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Turning Points - ETO

Discussion in 'What If - European Theater - Western Front & Atlan' started by LouisXIV, Oct 14, 2010.

  1. LouisXIV

    LouisXIV Member

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    I have made a list of what I consider as the major turning points of WWII, concentrating on the ETO. Does anyone wish to add to these?


    Major Turning Points of WWII:


    If Stalin had not purged the Soviet officer corps in 1938;

    If Britain and France had backed the Czech so that they stood up to Hitler in 1938;

    If Hitler had not attacked Poland;

    If the French had pursued a serious Saar offensive;

    If the French had not pushed their Seventh Army up toward the Netherlands, but held it in reserve as originally envisioned;

    If Italy had remained neutral;

    If the Germans had invaded Britain in July of 1940;

    If the French had evacuated what they could to North Africa in July of 1940 and continued the war from there;

    If Hitler had not attacked the Soviet Union in 1941;

    If the Germans had taken Moscowa; meaning that they had concentrated their effort and not spread it out over three equal objectives;

    If Hitler had authorized Operation Hercules and Malta had been taken;

    If Hitler had allowed Stalingrad to be screened and bypassed;

    If Hitler had authorized a full fighting withdrawal from Stalingrad in 1942 as soon as it was surrounded;

    If Hitler had ordered the Kursk offensive abandoned before it started and concentrated on a strategic defense as Manstein suggested;

    If Hitler had ordered the Kursk offensive put in somewhere where Stavka did not expect it;

    If Hitler had authorized a withdrawal from Tunisia in March of 1943;

    If the Allies had contained the Tunisia enclave with minimal land, air and sea forces, ignored Sicily and Italy, and instead produced a cross-Channel invasion for 1943;

    If the Allies had made a landing in Messina or the toe of Italy shortly after their main landings on Sicily;

    If Hitler had allowed the Me 262 to be produced unhindered as a fighter;

    If Rommel had not been shot up by a Spitfire on July 17th, 1944, would he have surrendered or permitted the western Allies to race into Germany;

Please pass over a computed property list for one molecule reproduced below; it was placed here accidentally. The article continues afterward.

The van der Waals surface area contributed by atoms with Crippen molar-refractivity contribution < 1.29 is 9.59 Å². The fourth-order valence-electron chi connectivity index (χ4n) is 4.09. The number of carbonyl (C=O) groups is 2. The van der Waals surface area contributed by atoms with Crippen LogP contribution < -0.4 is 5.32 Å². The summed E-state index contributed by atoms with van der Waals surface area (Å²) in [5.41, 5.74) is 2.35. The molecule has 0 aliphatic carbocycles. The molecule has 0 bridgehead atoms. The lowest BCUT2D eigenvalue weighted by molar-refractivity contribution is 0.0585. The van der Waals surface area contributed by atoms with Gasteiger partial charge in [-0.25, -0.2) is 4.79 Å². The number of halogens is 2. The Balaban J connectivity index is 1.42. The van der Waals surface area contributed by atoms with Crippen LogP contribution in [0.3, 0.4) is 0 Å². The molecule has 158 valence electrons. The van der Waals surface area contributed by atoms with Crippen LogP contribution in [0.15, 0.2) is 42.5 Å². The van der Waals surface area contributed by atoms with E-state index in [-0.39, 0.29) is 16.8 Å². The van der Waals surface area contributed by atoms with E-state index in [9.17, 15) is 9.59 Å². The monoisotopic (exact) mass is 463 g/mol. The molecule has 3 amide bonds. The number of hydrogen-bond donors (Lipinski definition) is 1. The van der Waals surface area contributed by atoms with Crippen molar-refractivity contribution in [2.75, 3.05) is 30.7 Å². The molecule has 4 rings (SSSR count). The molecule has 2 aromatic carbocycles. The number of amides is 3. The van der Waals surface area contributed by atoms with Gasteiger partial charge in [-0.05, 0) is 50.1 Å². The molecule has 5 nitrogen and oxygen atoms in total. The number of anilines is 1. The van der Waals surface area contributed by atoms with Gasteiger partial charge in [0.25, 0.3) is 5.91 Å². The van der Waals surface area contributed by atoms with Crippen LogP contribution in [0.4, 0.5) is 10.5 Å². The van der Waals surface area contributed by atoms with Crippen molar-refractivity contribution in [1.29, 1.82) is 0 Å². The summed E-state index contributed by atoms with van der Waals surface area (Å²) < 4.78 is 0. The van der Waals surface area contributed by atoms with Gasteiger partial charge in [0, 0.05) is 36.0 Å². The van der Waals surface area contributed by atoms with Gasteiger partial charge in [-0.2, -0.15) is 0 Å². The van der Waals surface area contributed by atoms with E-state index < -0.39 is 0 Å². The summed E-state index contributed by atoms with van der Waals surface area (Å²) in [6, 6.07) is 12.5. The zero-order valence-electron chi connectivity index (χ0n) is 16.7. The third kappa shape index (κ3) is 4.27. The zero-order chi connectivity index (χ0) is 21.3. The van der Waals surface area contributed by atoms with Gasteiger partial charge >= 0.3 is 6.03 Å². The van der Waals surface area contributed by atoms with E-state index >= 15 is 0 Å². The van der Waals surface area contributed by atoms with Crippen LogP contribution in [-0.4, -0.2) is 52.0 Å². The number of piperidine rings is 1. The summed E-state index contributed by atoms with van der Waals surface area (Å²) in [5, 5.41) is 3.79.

If the attempt on Hitler’s live had been successful;

    If Hitler had permitted the evacuation of the Baltic States in 1944;

    If Hitler had used the extra force for Watch am Rhein on the eastern front instead;

    If Watch am Rhein had succeeded and the Germans had taken Antwerp;

    If the western Allies had decided to go all out for Berlin in 1945.
     
  2. fredleander

    fredleander Member

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    You seem to have covered the most of it....:p.....Except maybe:

    If the British and French had forced their way through Scandinavia to aid the Finns....
    If there had been no "Weserübung"....
    If Hitler had not postponed Operation Sea Lion in September 1940....​
     
  3. Takao

    Takao Ace

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    Could you narrow it down a bit...

    Since, by 1943, the Germans had pretty much "lost" the war, most if not all that you have written can be deleted. Also, your selections are all "what-ifs", and not really turning points.

    Quite frankly, I am surprised that you don't consider the Battle of Britain, the Battle of the Atlantic, nor D-Day to be a "turning point" in the ETO:eek::eek::eek:


    Major "turning points" in the ETO
    - Battle of Britain - the German failure to destroy the RAF means that Britain will remain in the war.
    - Hitler's decision to divide his forces instead of pushing on to Moscow. Arguable, but a likely turning point.
    - Stalingrad - obvious.
    - Battle of the Atlantic-means that Britain can now safely be used for a giant troop build-up for the invasion of Europe, and is no longer just a giant "aircraft carrier".
    - D-Day-Once the Western Allies are secure ashore, Germany is caught between them and the Soviets, Nothing can save Germany now. Of course, this is arguable, since the Soviets could probably have taken Germany all by themselves, it just would have taken a lot longer and at much greater cost in men and material.
    - Operation Bagration-The Germans never recovered from this major loss. Again this is an arguable point, since the Soviets were already on the "Road to Berlin", and it was just a matter of time till Germany's defeat.
     
  4. lwd

    lwd Ace

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    But is it? Was not the failure of Operation Blau the more significant event? And it failed well before the Germans were defeated at Stalingrad. Indeed some have argued that the Germans holding on as long as they did there let them extract more of the forces that they used in that operation than they could have otherwise.
     
  5. LJAd

    LJAd Well-Known Member

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    The importance of the Battle of Brittain was a myth :if the Germans won,nothing changed ;Sealion still was impossible ;
    -About Hitler's decision to divide his forces instead of pushing on to Moscow :there was no such decision,and,whatever,advancing to Moscow was impossible and would result in defeat ,as it happened .